Russia will wait until Ukraine forms a new government before honoring agreements to reduce natural gas prices and channeling the remainder of a $15 billion rescue package to its neighbor, President Vladimir Putin said.
Ukraine’s request to defer payments on gas it’s importing at a discount this year “seriously changes the situation and should be taken into account as relations are built with a new government,” Prime Minister Dmitry Medvedev said at a cabinet meeting attended by Putin outside Moscow today. “Even at reduced prices, they tell us that they can’t pay.”
The stance leaves Ukrainian President Viktor Yanukovych in suspense over Russia’s commitment as he struggles to contain nationwide street protests that led to yesterday’s departure of his loyalist prime minister, Mykola Azarov. Deputy Prime Minister Serhiy Arbuzov is acting as premier, while the cabinet will stay on until Yanukovych names a replacement.
Ukraine sealed $15 billion of Russian financing and a one-third gas-price discount ofter talks last month between Yanukovych and Putin. Russia, which agreed to cut the price it charges for natural gas to $268.50 per 1,000 cubic meters, hasn’t added to the $3 billion it plowed last year into Ukraine’s government debt from its National Wellbeing Fund, according to Finance Minister Anton Siluanov.
Unrest in Ukraine was ignited by Yanukovych’s decision in November to snub an association agreement with the European Union in favor of closer ties with Russia. Anti-protest legislation passed this month and repealed yesterday also backfired by triggering violence at a Jan. 19 demonstration.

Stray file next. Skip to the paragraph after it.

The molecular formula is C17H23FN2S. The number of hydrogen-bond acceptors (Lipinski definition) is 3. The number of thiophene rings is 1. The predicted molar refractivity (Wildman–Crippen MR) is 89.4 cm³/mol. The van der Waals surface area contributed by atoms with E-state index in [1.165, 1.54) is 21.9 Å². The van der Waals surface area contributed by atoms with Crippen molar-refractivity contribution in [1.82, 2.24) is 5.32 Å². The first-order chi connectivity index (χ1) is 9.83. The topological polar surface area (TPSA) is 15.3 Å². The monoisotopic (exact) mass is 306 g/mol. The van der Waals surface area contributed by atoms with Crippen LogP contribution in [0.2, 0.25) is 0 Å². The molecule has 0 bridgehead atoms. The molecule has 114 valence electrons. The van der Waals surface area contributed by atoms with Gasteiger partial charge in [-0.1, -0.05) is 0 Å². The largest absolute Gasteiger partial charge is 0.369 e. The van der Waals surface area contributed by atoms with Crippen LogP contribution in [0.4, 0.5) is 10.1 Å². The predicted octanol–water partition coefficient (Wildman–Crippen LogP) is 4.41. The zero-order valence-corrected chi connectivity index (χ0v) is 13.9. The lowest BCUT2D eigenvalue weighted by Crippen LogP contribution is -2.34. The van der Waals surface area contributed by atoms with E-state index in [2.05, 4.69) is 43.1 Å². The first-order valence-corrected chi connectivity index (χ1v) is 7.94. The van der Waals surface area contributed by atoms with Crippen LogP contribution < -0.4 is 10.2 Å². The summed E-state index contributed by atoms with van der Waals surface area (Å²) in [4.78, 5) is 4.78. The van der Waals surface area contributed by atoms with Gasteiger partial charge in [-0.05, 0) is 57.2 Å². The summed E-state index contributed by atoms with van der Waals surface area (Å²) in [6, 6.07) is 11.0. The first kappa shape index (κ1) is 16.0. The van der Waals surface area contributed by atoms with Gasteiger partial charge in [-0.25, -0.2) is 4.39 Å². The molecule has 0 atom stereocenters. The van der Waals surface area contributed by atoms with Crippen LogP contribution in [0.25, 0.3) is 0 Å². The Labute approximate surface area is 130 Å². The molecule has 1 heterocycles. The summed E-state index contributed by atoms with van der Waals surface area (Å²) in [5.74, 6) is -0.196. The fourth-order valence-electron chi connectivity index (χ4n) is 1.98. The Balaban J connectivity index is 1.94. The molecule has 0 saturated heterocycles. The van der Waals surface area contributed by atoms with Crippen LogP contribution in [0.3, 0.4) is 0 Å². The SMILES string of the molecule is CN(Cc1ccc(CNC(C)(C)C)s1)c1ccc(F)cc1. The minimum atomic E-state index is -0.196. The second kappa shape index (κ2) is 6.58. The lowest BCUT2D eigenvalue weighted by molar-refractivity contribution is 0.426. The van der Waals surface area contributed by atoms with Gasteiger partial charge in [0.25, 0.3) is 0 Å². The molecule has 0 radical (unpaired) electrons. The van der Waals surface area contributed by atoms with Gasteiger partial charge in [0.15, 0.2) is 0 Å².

Putin told Medvedev to remain in contact with Ukrainian officials and said “it’s reasonable” to wait until a new cabinet emerges. Talks with the new government will be held as soon as it’s approved, First Deputy Premier Igor Shuvalov said.
“For these plans to be executed in full, it’s appropriate to wait until a new government is formed,” Shuvalov said. “We’ll immediately hold consultations with these comrades and carry out your instructions fully.”
Putin said yesterday Russia will follow through with the bailout even if the opposition comes to power in Kiev, while making that support contingent on Ukraine’s “future economic strategy.” Speaking in Brussels after talks with top EU officials, the Russian leader indicated that he would tolerate politicians with a pro-western bent if the two neighbors remain committed to developing economic cooperation.
Since obtaining the aid, Ukraine’s government has vowed to raise the minimum wage, increase child benefits and boost public paychecks three times this year. The pledges contrast with conditions on a potential bailout from the International Monetary Fund, which had demanded Ukraine cut heating subsidies and spending to shore up it public finances.
After receiving part of the Russian rescue with the disbursement of $3 billion through two-year Ukrainian sovereign Eurobonds last month at a 5 percent yield, the government planned to sell an additional $2 billion in notes to Russia, Ukrainian First Deputy Finance Minister Anatoliy Myarkovskyi said Jan. 22.
While more than half of Ukrainians had backed an EU trade and association pact that Yanukovych snubbed in November, the Russian deal is supported by 47 percent of the population compared with 28 percent who oppose it, a poll by the Razumkov Center and Democratic Initiatives Foundation in Kiev showed. Bloomberg